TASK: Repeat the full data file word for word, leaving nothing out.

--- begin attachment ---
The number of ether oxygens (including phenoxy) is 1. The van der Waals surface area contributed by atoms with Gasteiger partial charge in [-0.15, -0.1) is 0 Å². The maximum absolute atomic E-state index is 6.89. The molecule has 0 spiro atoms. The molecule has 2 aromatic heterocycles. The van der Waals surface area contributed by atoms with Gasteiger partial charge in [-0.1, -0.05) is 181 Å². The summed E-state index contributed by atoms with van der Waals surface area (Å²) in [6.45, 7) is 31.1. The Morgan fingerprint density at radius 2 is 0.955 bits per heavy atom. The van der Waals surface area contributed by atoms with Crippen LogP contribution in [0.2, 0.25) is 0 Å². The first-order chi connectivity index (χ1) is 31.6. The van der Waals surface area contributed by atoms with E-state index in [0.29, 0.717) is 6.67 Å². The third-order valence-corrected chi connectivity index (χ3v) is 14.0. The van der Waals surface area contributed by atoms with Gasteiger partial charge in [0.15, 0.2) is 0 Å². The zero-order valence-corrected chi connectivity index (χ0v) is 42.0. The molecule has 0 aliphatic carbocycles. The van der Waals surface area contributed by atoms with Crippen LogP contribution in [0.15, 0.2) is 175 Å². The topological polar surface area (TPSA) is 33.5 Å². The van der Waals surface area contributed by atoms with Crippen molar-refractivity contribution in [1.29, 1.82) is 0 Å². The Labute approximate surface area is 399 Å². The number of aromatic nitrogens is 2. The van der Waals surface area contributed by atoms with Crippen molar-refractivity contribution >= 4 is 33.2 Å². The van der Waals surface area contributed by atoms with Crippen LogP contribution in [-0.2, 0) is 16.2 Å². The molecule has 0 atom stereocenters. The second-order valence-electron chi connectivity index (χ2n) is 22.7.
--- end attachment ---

The number of ether oxygens (including phenoxy) is 1. The van der Waals surface area contributed by atoms with Gasteiger partial charge in [-0.15, -0.1) is 0 Å². The maximum absolute atomic E-state index is 6.89. The molecule has 0 spiro atoms. The molecule has 2 aromatic heterocycles. The van der Waals surface area contributed by atoms with Gasteiger partial charge in [-0.1, -0.05) is 181 Å². The summed E-state index contributed by atoms with van der Waals surface area (Å²) in [6.45, 7) is 31.1. The Morgan fingerprint density at radius 2 is 0.955 bits per heavy atom. The van der Waals surface area contributed by atoms with Crippen LogP contribution in [0.2, 0.25) is 0 Å². The first-order chi connectivity index (χ1) is 31.6. The van der Waals surface area contributed by atoms with E-state index in [0.29, 0.717) is 6.67 Å². The third-order valence-corrected chi connectivity index (χ3v) is 14.0. The van der Waals surface area contributed by atoms with Gasteiger partial charge in [0.15, 0.2) is 0 Å². The zero-order valence-corrected chi connectivity index (χ0v) is 42.0. The molecule has 0 aliphatic carbocycles. The van der Waals surface area contributed by atoms with Crippen LogP contribution in [0.15, 0.2) is 175 Å². The topological polar surface area (TPSA) is 33.5 Å². The van der Waals surface area contributed by atoms with Crippen molar-refractivity contribution in [1.29, 1.82) is 0 Å². The Labute approximate surface area is 399 Å². The number of aromatic nitrogens is 2. The van der Waals surface area contributed by atoms with Crippen molar-refractivity contribution >= 4 is 33.2 Å². The van der Waals surface area contributed by atoms with Crippen LogP contribution in [-0.2, 0) is 16.2 Å². The molecule has 0 atom stereocenters. The second-order valence-electron chi connectivity index (χ2n) is 22.7.